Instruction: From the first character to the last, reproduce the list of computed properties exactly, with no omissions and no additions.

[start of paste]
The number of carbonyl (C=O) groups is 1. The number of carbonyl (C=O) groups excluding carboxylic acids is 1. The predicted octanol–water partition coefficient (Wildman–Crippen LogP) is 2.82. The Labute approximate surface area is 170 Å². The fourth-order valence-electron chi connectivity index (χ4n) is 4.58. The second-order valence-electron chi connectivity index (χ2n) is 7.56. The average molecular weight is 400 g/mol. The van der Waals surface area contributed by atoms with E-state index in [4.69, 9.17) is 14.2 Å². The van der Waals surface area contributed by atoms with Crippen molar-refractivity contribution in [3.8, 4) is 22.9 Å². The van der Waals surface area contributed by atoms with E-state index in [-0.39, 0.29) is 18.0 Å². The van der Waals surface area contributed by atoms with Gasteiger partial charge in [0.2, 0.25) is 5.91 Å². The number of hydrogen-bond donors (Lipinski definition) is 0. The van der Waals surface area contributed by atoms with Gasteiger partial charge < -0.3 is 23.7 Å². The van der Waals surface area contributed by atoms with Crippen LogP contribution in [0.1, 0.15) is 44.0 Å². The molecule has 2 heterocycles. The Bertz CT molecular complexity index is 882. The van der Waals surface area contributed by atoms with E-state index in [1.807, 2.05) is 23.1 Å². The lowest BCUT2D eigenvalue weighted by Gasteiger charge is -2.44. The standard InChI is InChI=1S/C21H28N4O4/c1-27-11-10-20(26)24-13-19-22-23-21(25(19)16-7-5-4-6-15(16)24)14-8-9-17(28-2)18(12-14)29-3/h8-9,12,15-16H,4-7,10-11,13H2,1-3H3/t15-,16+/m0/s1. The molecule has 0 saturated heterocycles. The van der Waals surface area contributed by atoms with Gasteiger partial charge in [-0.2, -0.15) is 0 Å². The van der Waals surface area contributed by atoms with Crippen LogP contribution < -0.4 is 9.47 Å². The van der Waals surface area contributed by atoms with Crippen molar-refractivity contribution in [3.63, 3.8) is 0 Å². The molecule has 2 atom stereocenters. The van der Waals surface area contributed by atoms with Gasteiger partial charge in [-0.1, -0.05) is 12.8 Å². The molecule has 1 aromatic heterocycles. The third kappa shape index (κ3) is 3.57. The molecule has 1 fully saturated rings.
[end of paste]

The number of carbonyl (C=O) groups is 1. The number of carbonyl (C=O) groups excluding carboxylic acids is 1. The predicted octanol–water partition coefficient (Wildman–Crippen LogP) is 2.82. The Labute approximate surface area is 170 Å². The fourth-order valence-electron chi connectivity index (χ4n) is 4.58. The second-order valence-electron chi connectivity index (χ2n) is 7.56. The average molecular weight is 400 g/mol. The van der Waals surface area contributed by atoms with E-state index in [4.69, 9.17) is 14.2 Å². The van der Waals surface area contributed by atoms with Crippen molar-refractivity contribution in [3.8, 4) is 22.9 Å². The van der Waals surface area contributed by atoms with E-state index in [-0.39, 0.29) is 18.0 Å². The van der Waals surface area contributed by atoms with Gasteiger partial charge in [0.2, 0.25) is 5.91 Å². The number of hydrogen-bond donors (Lipinski definition) is 0. The van der Waals surface area contributed by atoms with Gasteiger partial charge < -0.3 is 23.7 Å². The van der Waals surface area contributed by atoms with Crippen LogP contribution in [0.1, 0.15) is 44.0 Å². The molecule has 2 heterocycles. The Bertz CT molecular complexity index is 882. The van der Waals surface area contributed by atoms with E-state index in [1.807, 2.05) is 23.1 Å². The lowest BCUT2D eigenvalue weighted by Gasteiger charge is -2.44. The standard InChI is InChI=1S/C21H28N4O4/c1-27-11-10-20(26)24-13-19-22-23-21(25(19)16-7-5-4-6-15(16)24)14-8-9-17(28-2)18(12-14)29-3/h8-9,12,15-16H,4-7,10-11,13H2,1-3H3/t15-,16+/m0/s1. The molecule has 0 saturated heterocycles. The van der Waals surface area contributed by atoms with Gasteiger partial charge in [-0.2, -0.15) is 0 Å². The van der Waals surface area contributed by atoms with Crippen LogP contribution < -0.4 is 9.47 Å². The van der Waals surface area contributed by atoms with Crippen molar-refractivity contribution in [3.63, 3.8) is 0 Å². The molecule has 2 atom stereocenters. The van der Waals surface area contributed by atoms with Gasteiger partial charge in [-0.1, -0.05) is 12.8 Å². The molecule has 1 aromatic heterocycles. The third kappa shape index (κ3) is 3.57. The molecule has 1 fully saturated rings.